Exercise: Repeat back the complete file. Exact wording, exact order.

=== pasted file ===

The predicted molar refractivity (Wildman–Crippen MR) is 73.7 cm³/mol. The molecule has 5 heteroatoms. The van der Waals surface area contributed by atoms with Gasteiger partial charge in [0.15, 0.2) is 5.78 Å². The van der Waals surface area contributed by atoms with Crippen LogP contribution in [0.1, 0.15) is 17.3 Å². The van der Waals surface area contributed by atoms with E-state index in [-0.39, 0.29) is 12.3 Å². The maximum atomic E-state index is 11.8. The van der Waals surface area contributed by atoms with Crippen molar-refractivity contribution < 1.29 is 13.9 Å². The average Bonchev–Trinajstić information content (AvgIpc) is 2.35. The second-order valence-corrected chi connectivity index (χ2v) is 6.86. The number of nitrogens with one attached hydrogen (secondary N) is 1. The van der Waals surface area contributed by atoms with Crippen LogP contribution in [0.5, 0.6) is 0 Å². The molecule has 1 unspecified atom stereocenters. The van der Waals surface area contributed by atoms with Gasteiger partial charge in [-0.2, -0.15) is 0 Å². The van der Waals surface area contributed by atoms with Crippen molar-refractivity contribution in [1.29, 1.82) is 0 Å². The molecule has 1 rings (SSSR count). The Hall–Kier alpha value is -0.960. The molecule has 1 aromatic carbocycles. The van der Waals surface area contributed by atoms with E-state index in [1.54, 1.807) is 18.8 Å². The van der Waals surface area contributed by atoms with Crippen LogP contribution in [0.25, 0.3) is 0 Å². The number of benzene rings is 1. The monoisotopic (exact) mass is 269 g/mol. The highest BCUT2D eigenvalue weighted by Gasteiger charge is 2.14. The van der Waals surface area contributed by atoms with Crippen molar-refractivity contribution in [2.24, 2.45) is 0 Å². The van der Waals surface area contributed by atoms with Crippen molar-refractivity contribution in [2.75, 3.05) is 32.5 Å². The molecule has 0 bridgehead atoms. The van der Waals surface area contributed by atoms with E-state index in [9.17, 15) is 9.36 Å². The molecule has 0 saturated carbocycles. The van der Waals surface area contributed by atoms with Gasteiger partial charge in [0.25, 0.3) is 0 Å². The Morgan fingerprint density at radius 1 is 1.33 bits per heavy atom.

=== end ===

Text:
The predicted molar refractivity (Wildman–Crippen MR) is 73.7 cm³/mol. The molecule has 5 heteroatoms. The van der Waals surface area contributed by atoms with Gasteiger partial charge in [0.15, 0.2) is 5.78 Å². The van der Waals surface area contributed by atoms with Crippen LogP contribution in [0.1, 0.15) is 17.3 Å². The van der Waals surface area contributed by atoms with E-state index in [-0.39, 0.29) is 12.3 Å². The maximum atomic E-state index is 11.8. The van der Waals surface area contributed by atoms with Crippen molar-refractivity contribution < 1.29 is 13.9 Å². The average Bonchev–Trinajstić information content (AvgIpc) is 2.35. The second-order valence-corrected chi connectivity index (χ2v) is 6.86. The number of nitrogens with one attached hydrogen (secondary N) is 1. The van der Waals surface area contributed by atoms with Crippen LogP contribution in [0.5, 0.6) is 0 Å². The molecule has 1 unspecified atom stereocenters. The van der Waals surface area contributed by atoms with Gasteiger partial charge in [-0.2, -0.15) is 0 Å². The van der Waals surface area contributed by atoms with Crippen molar-refractivity contribution in [1.29, 1.82) is 0 Å². The molecule has 1 rings (SSSR count). The Hall–Kier alpha value is -0.960. The molecule has 1 aromatic carbocycles. The van der Waals surface area contributed by atoms with E-state index in [1.54, 1.807) is 18.8 Å². The van der Waals surface area contributed by atoms with Crippen LogP contribution in [0.25, 0.3) is 0 Å². The number of benzene rings is 1. The monoisotopic (exact) mass is 269 g/mol. The highest BCUT2D eigenvalue weighted by Gasteiger charge is 2.14. The van der Waals surface area contributed by atoms with Crippen molar-refractivity contribution in [2.24, 2.45) is 0 Å². The van der Waals surface area contributed by atoms with Crippen molar-refractivity contribution in [2.75, 3.05) is 32.5 Å². The molecule has 0 bridgehead atoms. The van der Waals surface area contributed by atoms with E-state index in [9.17, 15) is 9.36 Å². The molecule has 0 saturated carbocycles. The van der Waals surface area contributed by atoms with Gasteiger partial charge in [0.25, 0.3) is 0 Å². The Morgan fingerprint density at radius 1 is 1.33 bits per heavy atom.